The IRFU are bracing themselves for the possibility of a maximum 75 per cent capacity at the Aviva Stadium for the November internationals against Japan, New Zealand and Argentina. A notice to that effect has been sent to all those entitled to purchase tickets for the trio of matches.
They have also advised would-be ticket buyers that, in-line with existing Government guidelines, proof of immunity from Covid (ie Covid certificates and ID) may be required to gain entry to the stadium.
The capacity at the Aviva Stadium is 51,700, and as things stand there is a restriction of 75 per cent capacity at outdoor sports events, which equates to a crowd of 38,775. However the shortfall of 12,925 would probably translate to around €800,000 in lost revenue compared to a capacity crowd as they wouldn’t be premium or the most expensive tickets.
However, the Union are awaiting a further Government decision on sporting attendances on October 22nd, the date when final restrictions are due to be lifted, including the requirements for physical distancing, for mask wearing outdoors and in indoor private settings, and the limits on numbers at indoor and outdoor events and activities.
If a capacity of 100 per cent is permitted for the three November tests, then the remaining 25 per cent of tickets will most likely go on sale through Ticketmaster, as that would be the most effective way of selling and distributing them in the relatively limited timeframe.
Ireland host Japan on Saturday, November 6th, with a 1pm kick-off, before meeting New Zealand a week later on November 13th, kick-off 3.15pm, and then entertain Argentina on Sunday, November 20th, kick-off 2.15pm.
The IRFU email to prospective ticket buyers states: “Please note that Government guidelines currently allow a maximum 75% capacity, where all attendees are immune, being those who are fully vaccinated or recovered from COVID-19 within the previous 6 months or are an accompanied minor (under 18). Patrons may be required to provide their Covid Certificate and ID to gain entry. It is critical that all patrons purchasing tickets are aware of these criteria for entry to the stadium.”
The notice added: “It is essential that you keep contact details for everyone that you distribute tickets to in the event they are required by the HSE for contact tracing.”
The last time Ireland hosted a sizeable crowd at an international in the Aviva Stadium was on Saturday, February 8th, 2019, for the 24-12 Six Nations win over Wales. Since then, Ireland have played eight tests at the stadium all without crowds save for the 3,000 and 6,000 attendances for the Japan and USA games last July, beginning with the re-arranged 2019 Six Nations match against Italy in November last year.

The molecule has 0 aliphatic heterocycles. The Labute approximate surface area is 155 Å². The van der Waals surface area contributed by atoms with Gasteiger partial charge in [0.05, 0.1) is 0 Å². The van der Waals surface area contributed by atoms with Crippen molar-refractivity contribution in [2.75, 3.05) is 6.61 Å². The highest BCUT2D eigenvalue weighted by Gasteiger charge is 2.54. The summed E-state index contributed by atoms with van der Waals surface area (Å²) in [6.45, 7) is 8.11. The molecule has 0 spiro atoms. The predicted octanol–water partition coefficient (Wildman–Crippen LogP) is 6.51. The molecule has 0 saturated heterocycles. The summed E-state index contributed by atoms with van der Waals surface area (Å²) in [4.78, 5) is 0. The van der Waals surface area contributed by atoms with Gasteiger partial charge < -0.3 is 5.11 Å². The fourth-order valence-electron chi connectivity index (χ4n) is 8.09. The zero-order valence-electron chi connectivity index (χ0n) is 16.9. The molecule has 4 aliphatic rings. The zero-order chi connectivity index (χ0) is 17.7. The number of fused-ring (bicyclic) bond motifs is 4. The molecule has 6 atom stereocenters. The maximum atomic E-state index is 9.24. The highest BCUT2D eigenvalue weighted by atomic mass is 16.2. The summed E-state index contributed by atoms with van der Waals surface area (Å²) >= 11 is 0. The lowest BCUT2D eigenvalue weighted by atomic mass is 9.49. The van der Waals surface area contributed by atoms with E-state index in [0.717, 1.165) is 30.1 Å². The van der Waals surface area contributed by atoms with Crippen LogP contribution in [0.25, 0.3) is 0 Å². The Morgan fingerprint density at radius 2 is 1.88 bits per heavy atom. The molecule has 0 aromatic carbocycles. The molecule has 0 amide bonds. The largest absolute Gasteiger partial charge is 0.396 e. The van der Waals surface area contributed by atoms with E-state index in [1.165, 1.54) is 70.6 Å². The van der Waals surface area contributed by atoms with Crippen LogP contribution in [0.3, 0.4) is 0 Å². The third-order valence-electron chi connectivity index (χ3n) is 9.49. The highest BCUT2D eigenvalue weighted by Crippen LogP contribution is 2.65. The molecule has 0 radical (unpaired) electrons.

In light of the scheduled November tests against South Africa, Japan and Australia being called off due to the Covid pandemic, Ireland hosted Wales, Georgia and Scotland in the hybrid Autumn Nations Cup games at the Aviva Stadium behind closed doors. There were also no fans permitted inside the stadium for the 2021 Six Nations games at home to France and England.
The ensuing financial losses for the Union have been eye-watering.
The IRFU’s annual accounts confirmed a loss of €35 million in 2020, and there is a projected loss of €10 million in 2021, which also has to take into account the €18 million bailout from Sport Ireland, the €2.5 million in Government wage subsidies, as well as the €13 million of CVC monies through the Six Nations investment deal with CVC Capital Partners that went straight to the provinces to keep them afloat. In effect therefore, the losses in 2021 will amount to over €40 million.
The absence of supporters for the re-scheduled 2020 Six Nations game at home to Italy would have seen the IRFU lose around €3.5 million in gate receipts. The cancellation of the 2020 November games against South Africa, Japan and Australia would have led to a projected loss in excess of €7.5 to 8 million in gate receipts, plus the loss of hospitality revenues.
Hosting France and England in February and March of this year without fans being admitted would have seen another shortfall of more than €8 million, and again the loss of hospitality revenues, which would have been around €1 million.
Hence, all in all, hosting the 2020 Six Nations games against Italy and the 2021 games against France and England without fans either side of losing out on last year’s November Tests, would have seen the IRFU incur losses of more than €20 million alone.
A full programme of November tests in front of capacity crowds would thus be a timely fillip of around €8-9 million for the IRFU’s coffers. Japan, whose hosting of the World Cup pool win over Ireland and the exciting brand of running rugby they showcased at a near-empty Aviva last July, ensures they have never been more attractive visitors, while a first meeting with the All Blacks, who recently retained their Rugby Championship crowd, since the World Cup quarter-finals could probably sell out the Aviva twice over.